Bull Street Site

Archaeologists unearth pits where Civil War POWs sheltered themselves at Columbia’s Camp Asylum

dhinshaw@thestate.comJanuary 27, 2014 

  • Archaeology tours

    The Historic Columbia Foundation is arranging tours of the archaeological site in Columbia where Union prisoners of war were held outdoors for two months in the winter of 1864-65.

    Tours will be given at 11 a.m. and again at 1 p.m. on Fridays, starting Feb. 14 and continuing through April 25, with the exception of April 4. Tour leader will be archaeologist Chester DePratter. Cost is $10.

    Reservations may be made online at www.historiccolumbia.org or by phone at (803) 252-1770 ext. 23.

    Additionally, the Confederate Relic Room is offering tours for students of public, private and home schools. Free.

    For more, contact curator of education Joe Long at (803) 737-8095 or 737-8098 or email wjlong@crr.sc.gov.

    Dawn Hinshaw

Archaeologists exploring the site of a Civil War-era prison camp in Columbia have uncovered three pits they say Union soldiers dug as crude shelter against the winter of 1864-65.

One of the earthen pits on the grounds of the S.C. State Hospital held secret a half-dozen artifacts, too, left behind by a prisoner of war and then covered over by those who ran the prison known as Camp Asylum.

The items included:

•  A button made of brass and embossed with an eagle

•  A straight pin visible in the dirt only because its copper had turned bright green

•  A rubber moustache comb to remove lice

•  An iron mug

•  A fragment of woolen fabric that lead archaeologist Chester DePratter said was sky blue, likely the swatch of a Union uniform.

Four weeks into the exploration of the 3.5-acre site, the crew of seven archaeologists is working against the clock.

Money is tight. Bad weather has stolen four days. And they’ve been given just four months to work before the Bull Street property is redeveloped.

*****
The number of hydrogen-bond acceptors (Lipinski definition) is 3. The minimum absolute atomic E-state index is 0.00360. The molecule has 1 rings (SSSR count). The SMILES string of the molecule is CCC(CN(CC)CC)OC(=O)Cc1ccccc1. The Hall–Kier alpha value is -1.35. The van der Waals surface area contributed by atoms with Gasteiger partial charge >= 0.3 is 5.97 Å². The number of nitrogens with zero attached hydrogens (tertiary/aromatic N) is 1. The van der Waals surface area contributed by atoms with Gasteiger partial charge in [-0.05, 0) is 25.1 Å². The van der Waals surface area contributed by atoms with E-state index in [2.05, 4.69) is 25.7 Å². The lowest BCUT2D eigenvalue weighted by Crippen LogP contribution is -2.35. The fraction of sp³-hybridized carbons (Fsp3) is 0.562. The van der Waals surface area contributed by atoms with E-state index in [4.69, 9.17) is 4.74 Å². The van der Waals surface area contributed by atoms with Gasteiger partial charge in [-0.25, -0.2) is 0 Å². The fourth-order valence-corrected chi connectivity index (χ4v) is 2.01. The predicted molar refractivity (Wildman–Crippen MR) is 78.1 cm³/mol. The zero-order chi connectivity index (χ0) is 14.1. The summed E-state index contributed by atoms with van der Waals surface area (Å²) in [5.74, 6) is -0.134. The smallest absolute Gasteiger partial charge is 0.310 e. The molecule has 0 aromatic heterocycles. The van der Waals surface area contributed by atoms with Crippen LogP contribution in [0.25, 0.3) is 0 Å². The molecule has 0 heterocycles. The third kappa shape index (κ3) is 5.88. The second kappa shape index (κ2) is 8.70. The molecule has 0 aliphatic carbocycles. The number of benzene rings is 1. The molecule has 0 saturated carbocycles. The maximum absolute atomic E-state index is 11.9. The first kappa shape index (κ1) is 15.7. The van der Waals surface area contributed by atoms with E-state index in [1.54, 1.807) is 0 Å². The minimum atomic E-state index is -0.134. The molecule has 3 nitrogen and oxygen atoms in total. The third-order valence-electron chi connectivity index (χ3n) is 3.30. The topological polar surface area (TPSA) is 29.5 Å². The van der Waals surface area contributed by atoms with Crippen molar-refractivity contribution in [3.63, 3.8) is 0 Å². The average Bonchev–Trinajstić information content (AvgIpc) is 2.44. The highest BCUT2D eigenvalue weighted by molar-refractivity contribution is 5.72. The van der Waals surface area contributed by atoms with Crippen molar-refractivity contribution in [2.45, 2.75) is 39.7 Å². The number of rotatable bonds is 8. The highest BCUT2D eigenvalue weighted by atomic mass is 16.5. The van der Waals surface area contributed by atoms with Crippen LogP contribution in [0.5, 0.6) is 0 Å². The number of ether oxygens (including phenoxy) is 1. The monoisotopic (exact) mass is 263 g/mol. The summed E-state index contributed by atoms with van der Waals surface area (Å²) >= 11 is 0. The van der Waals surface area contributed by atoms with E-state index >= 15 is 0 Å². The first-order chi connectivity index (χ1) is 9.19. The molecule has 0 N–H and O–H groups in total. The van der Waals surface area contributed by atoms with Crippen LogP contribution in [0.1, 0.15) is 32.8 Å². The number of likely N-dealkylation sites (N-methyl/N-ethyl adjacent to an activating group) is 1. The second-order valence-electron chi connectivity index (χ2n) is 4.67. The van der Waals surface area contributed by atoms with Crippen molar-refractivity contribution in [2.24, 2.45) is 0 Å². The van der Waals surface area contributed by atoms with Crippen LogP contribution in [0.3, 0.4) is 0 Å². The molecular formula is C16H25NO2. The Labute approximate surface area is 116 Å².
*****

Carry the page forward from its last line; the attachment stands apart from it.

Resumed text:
“In the end, we’re going to walk away with a good part of the site untouched,” DePratter said.

Monday, the crew split up to work on two corners.

The first holds the pits, ringed by the remnants of bricks that DePratter said would have provided greater shelter from wind. Using trowels and brushes, crew members were able to discern the pits because of changes in soil color 8- to 13-inches below ground.

They were looking for pits because prisoners wrote first-hand accounts of their weeks in Columbia.

And the magazine Harper’s Weekly published four drawings of the property, helping DePratter and his team target their work.

“Here’s an example of how big it is, how deep it is and, when we’re done, the kind of items they used every day,” the archaeologist said, looking into a deep hole where he said a soldier would have lived.

Work began at a second corner of the property Monday.

That’s where barracks were built to accommodate just 400 of the 1,500 soldiers herded to the mental hospital as prisoners at the war’s end.

DePratter, head of research at the University of South Carolina’s Institute of Archaeology and Anthropology, said he has targeted a third place for exploration, a tract where he believes a hospital that treated prisoners was located.

“We may get lucky here,” DePratter said, displaying typical optimism.

Reach Hinshaw at (803) 771-8641.

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